Someone in our small reception asked if Cheryl could sign our books now, rather than later, and she agreed. I felt a bit awkward about it, couldn’t get over my caretaker instincts, wanting her to be able to simply relax and chat before her big event, but got in the short line anyway.

Here’s where I tell you part of the reason I’m nervous to meet people I admire: As much as I love someone’s work, their online presence, their persona, and whatever else I know about them, that doesn’t always translate to real life. I have been heartbroken in the past to meet someone whose work was so beautiful, so powerful, only to find out that in person they are a real jerk.

This was not the case with Cheryl Strayed. She is more genuine, more vibrant and friendly in person than I could have hoped. I was so nervous when it was my turn, but she smiled and held out her hand, said “Hi, I’m Cheryl.” It wasn’t that she thought I wouldn’t know, but rather a true offering of connection, grounded and kind — genuine.

I took her hand and told her “I’m Jill, I wrote the Open Love Letter.” She said “oh!,” her smile got bigger, and she reached out and hugged me, thanking me again for what I’d wrote. As she signed my books, she told me how sweet it was. I explained that I’d been fussing for days about what I was going to say to her if I got to meet her and finally gave up and wrote the post. At one point she touched my arm. I confess, I was so freaked out that I’m not entirely sure what all I said or exactly what else she said, I just know that it was wonderful.



what I look like when I’m stupid happy

Happily, Cheryl is coming to CSU in April, so I didn’t feel like I had to fit everything I ever wanted to say to her or ask all into this one event, and when it was time for her to leave our smaller group, I could easily let that moment go, no regrets and no attachment.

The Lincoln Center seats almost 1200, but there weren’t nearly that many there, so the KUNC director came out after most everyone had settled in and invited those further away from the stage to fill in down front. It was so sweet to see how excited people who’d been way back were to get to sit up close, and it made for a much more intimate, cozy event, more like we were sitting around someone’s living room than a large concert hall.

One of the first things Cheryl said was, “I love when people gather together in a room and listen to an author talk about books — especially when that author is me.” Throughout the night, Cheryl kept saying that she was telling us things she hadn’t before, much more than she’d revealed at other events, and with a smile swore us to secrecy. She also said at one point that “If I had known that many people would read the book, [Wild], I wouldn’t have written half that shit.” Cheryl Strayed is one of the best sorts of people — smart and funny and compassionate and honest and humble, even after they are met with success.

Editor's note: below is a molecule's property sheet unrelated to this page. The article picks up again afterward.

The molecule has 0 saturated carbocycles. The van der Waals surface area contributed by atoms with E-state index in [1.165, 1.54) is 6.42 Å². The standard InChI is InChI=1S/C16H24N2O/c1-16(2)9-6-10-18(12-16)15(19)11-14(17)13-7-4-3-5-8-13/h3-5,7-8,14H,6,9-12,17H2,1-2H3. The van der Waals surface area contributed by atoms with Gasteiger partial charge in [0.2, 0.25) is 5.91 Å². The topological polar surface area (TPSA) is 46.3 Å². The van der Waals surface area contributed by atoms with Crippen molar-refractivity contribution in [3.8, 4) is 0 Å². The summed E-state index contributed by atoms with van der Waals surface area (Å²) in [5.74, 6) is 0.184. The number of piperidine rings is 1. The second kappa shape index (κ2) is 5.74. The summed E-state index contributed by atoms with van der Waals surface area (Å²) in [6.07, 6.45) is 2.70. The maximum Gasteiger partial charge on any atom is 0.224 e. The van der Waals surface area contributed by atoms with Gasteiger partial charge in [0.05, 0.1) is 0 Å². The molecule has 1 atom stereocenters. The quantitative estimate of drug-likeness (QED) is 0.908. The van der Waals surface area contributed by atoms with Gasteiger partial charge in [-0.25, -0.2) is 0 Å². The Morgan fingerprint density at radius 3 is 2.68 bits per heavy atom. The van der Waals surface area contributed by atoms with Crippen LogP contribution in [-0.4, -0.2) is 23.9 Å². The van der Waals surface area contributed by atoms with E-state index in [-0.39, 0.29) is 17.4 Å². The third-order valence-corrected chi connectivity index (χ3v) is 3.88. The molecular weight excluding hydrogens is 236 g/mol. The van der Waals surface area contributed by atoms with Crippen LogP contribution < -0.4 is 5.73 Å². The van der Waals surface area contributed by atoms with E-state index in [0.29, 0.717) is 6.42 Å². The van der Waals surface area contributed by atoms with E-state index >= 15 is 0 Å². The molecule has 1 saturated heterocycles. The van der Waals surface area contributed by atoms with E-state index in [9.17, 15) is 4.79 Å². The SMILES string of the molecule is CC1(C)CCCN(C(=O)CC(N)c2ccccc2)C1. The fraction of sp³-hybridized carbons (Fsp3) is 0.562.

At one point, Cheryl talked about how when she was six years old, when she learned to read, she felt called to be a writer. Even telling you that now, kind and gentle reader, makes my chest and throat tighten and tears well up in my eyes. This is my story too, and yet, here we are only a year apart in age and she’s so much further ahead, so much more successful, maybe more than I’ll ever be. The thing blooming in my chest sometimes threatens to tear its way out like the creature from Alien. There’s such grief that comes up for me about how silent I’ve been, how stuck, all the times I abandoned myself, smashed myself to bits, how much there still is left for me to do, how deep and fierce my longing. She also said at one point that “most of us who want to be writers resist writing,” and as silly as that seems, I’ve lived the truth of that.


And yet hearing Cheryl talk about her life as a writer, listening to her tell her story and talk about her perspective on memoir, gave me so much hope, was so inspiring. She spoke about how the power of literature is to “build a bridge between my experience and yours, the human experience,” and that it took so long to write about hiking the PCT Trail because she first had to figure out what her story might mean to a reader, to figure out how to tell a story that was bigger than just her own personal experience, and that when she did, “I was writing about you from my vantage point, telling you a story about you too.”

Cheryl also talked about suffering, which she defined as resisting what is true, saying that “to surrender and accept what is true is a radical thing.” This is just where I am at this moment in my life, in the thick of suffering because I still resist what is true. I know what comes next is to surrender and accept it. I gave Cheryl a card that night, with a feather Ringo had found on our morning walk and a poem, a set of lines that I am just now realizing are for me too.

This is what the things can teach us:
to fall,
patiently to trust our heaviness.
Even a bird has to do that
before he can fly.